David A. Carol meets Philip Lakeman of Philip Lakeman Ceramics to put a glaze on Phil’s artistic journey. Photos: Lukas Vrtilek.
PHILIP, what first brought you to Bali, and how long have you been here?
It’s been 21 years. Our thing is really architectural ceramics. Back in Australia my ex-partner and I were doing production, marketing, everything ourselves. The beauty of coming here to Bali was being able to train staff because in Australia that was really difficult for a number of reasons. Originally, everything was under one roof, but about three years ago, my business partner and I decided to call it a day. By that stage, we’d bought out our Indonesian partners. A way for me to continue was to sell the original factory. Now, the showroom’s in Sanur and our factory’s 10 minutes away.
Where on the planet does your work end up?
Bali’s great because there’s always a new hotel or a renovation happening, but we send our work throughout Asia, the Middle East, America and the Caribbean.
How influenced by Balinese culture are your ceramics?
It’s always been a source of inspiration. All my team are Balinese, and some of them have been with me for 20 years. Some of them came to me with no knowledge of ceramics but they have this innate ability with their hands. It comes from their culture. From a very young age they’re helping their parents make offerings or learning to dance for temple ceremonies. It’s almost like they’re talking with their hands. In no time I was showing them how to decorate ceramics, and now they do it 10 times better than I ever could. It’s in their blood.
Was that another reason to locate here?
No, not really. A lot of our glazed materials come from either the UK or Spain. I’m really particular about the materials that I use. We can source some from Surabaya and Jakarta, but a lot of the colours and the melts for the glaze we have to import from Europe.
How are your ceramics made?
The only machine that we use is a kiln for firing, and a compressor for spraying glaze on, but everything else is done by hand. We use a technique called sand-casting where we make the moulds out of timber, press them into volcanic sand and then cast before putting them in the kiln. It’s like making cookies.
And every cookie is slightly different?
Yes, a lot of clients see a tile and think that each one will be exactly the same. I have to educate them by saying it will be similar, but not the same. The variation in colour is the beauty of what I offer. If you want something exactly the same, it’s better to go to a commercial factory.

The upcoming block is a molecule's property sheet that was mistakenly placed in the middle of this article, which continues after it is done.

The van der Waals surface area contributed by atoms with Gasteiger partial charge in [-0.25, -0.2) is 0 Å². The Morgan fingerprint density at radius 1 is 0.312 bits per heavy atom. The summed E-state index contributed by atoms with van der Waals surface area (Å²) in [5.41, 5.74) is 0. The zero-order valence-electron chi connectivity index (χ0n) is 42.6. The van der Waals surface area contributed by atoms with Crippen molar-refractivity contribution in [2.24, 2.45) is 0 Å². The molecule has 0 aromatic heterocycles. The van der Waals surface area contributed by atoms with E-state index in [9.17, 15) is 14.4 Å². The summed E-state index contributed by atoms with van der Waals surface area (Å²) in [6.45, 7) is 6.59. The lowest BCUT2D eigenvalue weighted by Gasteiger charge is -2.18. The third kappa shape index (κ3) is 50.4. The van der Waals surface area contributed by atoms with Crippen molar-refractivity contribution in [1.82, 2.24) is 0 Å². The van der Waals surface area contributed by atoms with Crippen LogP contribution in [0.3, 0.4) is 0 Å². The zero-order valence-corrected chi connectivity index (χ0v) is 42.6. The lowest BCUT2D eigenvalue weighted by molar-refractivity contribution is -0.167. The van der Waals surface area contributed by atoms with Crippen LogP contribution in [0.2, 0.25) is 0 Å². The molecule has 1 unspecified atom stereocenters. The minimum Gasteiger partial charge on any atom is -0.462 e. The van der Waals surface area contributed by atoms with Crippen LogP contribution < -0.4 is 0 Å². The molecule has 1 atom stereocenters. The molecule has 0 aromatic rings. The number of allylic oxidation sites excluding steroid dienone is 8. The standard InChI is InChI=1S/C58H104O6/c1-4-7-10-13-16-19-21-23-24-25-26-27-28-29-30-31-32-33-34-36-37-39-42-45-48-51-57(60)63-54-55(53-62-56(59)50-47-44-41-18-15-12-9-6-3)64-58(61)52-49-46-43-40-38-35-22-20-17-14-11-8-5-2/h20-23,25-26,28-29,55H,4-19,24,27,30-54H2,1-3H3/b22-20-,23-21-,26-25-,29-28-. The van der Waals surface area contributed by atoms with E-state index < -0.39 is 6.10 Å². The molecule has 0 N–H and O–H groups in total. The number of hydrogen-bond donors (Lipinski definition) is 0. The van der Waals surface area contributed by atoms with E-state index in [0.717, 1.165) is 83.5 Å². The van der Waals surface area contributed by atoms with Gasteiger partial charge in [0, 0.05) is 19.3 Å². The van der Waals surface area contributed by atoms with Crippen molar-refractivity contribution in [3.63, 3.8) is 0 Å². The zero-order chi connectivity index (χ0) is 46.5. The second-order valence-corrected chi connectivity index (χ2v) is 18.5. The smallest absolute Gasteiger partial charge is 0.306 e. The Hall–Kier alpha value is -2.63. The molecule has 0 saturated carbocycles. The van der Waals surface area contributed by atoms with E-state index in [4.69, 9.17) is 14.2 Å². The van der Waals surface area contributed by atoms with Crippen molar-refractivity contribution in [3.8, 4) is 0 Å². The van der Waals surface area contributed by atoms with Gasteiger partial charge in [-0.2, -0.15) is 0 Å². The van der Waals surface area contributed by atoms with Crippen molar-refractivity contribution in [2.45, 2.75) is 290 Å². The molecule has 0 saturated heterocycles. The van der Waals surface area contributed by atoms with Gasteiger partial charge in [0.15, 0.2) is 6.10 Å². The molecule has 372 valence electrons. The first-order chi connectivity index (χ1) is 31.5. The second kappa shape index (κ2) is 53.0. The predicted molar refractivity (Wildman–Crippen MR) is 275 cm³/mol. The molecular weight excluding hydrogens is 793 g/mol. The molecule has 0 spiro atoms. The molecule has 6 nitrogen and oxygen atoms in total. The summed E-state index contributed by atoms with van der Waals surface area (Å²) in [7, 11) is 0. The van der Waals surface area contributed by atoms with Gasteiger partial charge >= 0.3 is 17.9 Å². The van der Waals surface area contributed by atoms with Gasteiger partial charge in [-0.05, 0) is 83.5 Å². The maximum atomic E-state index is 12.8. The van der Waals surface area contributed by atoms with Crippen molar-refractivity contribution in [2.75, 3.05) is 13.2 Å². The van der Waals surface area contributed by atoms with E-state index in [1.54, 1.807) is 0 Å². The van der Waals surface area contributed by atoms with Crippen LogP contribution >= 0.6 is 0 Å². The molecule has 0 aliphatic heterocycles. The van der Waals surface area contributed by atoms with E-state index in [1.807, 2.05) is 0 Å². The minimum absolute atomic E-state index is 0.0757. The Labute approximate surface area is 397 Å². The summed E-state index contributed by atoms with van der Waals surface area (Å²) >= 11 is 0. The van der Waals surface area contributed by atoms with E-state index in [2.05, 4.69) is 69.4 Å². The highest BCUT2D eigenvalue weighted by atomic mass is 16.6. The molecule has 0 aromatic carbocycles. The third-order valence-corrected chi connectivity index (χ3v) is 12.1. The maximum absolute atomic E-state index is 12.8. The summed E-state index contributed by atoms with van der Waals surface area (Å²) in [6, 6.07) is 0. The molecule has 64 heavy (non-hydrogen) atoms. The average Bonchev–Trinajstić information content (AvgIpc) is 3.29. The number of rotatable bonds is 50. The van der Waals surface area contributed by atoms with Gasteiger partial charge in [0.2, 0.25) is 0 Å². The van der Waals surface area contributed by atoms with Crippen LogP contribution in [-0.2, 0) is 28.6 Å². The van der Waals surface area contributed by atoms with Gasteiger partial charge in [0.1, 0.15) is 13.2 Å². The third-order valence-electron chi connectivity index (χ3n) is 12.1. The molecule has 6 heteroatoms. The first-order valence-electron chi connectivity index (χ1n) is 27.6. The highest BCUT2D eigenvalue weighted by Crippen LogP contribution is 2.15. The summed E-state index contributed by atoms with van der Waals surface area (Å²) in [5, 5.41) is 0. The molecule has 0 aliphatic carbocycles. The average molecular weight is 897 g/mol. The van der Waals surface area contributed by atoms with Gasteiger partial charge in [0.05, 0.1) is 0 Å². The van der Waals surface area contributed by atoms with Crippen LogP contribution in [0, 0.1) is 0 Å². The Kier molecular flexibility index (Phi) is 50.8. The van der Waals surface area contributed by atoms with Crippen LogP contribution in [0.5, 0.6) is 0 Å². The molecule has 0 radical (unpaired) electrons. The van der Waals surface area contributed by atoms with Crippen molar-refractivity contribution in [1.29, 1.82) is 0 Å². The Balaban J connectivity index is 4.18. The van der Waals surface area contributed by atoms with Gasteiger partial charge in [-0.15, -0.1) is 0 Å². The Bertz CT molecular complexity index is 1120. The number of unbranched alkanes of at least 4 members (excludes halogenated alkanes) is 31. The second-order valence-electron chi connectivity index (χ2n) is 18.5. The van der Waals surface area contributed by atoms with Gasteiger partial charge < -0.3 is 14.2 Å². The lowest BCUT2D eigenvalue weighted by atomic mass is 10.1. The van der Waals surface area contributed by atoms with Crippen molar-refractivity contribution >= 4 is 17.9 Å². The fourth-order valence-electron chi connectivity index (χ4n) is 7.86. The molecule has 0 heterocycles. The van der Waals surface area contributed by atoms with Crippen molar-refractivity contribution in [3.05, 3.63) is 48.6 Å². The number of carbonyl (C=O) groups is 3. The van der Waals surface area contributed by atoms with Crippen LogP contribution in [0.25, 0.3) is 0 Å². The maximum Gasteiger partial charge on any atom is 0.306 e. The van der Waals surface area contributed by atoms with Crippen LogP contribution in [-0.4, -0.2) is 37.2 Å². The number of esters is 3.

Is everything collected in a reference library?
Yes, and it’s huge. After 20 years I’ve got hundreds, if not thousands, of designs. A lot of it is now digitised, thank goodness. It’s a bit like fashion – I’m always coming up with new ideas and new techniques.
Speaking of fashion, would you say it inspires you directly?
It does, but I’m not sure I would look at Stella McCartney’s collection and say there’s a parallel between what we’re both doing. I think what most inspires me about fashion is the idea that you’re constantly re-inventing yourself.
Have your designs changed since your partner left?
They probably have. We were like yin-yang, like Gilbert and George or Pierre et Gilles. People would ask us, “are you Philip or Graham?” That was an amazing adventure, but everything runs its course. I’m two years into running the company on my own, and I’m really enjoying it. I’m the driver and the passenger all at once.
Would you consider collaborating with anyone else again?
Yes, I’m not a precious artist.
What else can we look forward to in the near future?
Recently, a designer from Jakarta had the idea to use ceramic panels on the exterior of a three-storey building in Nusa Dua called GWK. It’s almost finished, and it’s one of the projects I’m really excited about. It’s the first time my work’s been used as an external detail, especially on that kind of scale.
Do you think of it as work?
It’s a responsibility, but no, it doesn’t feel like work. With work, there’s the question, when are you going to retire? I find that such a weird concept. Hopefully, I’m going to be doing this until the day I die. As you get older, you get better. Your ideas become clear, you’re much braver. You’re not so influenced by other people, and you’re probably doing your best work. For me, good art comes from knowing when to stop. You can overdo things and lose that spirit and emotion. I think that’s the greatest challenge for any artist. www.lakemanceramic.com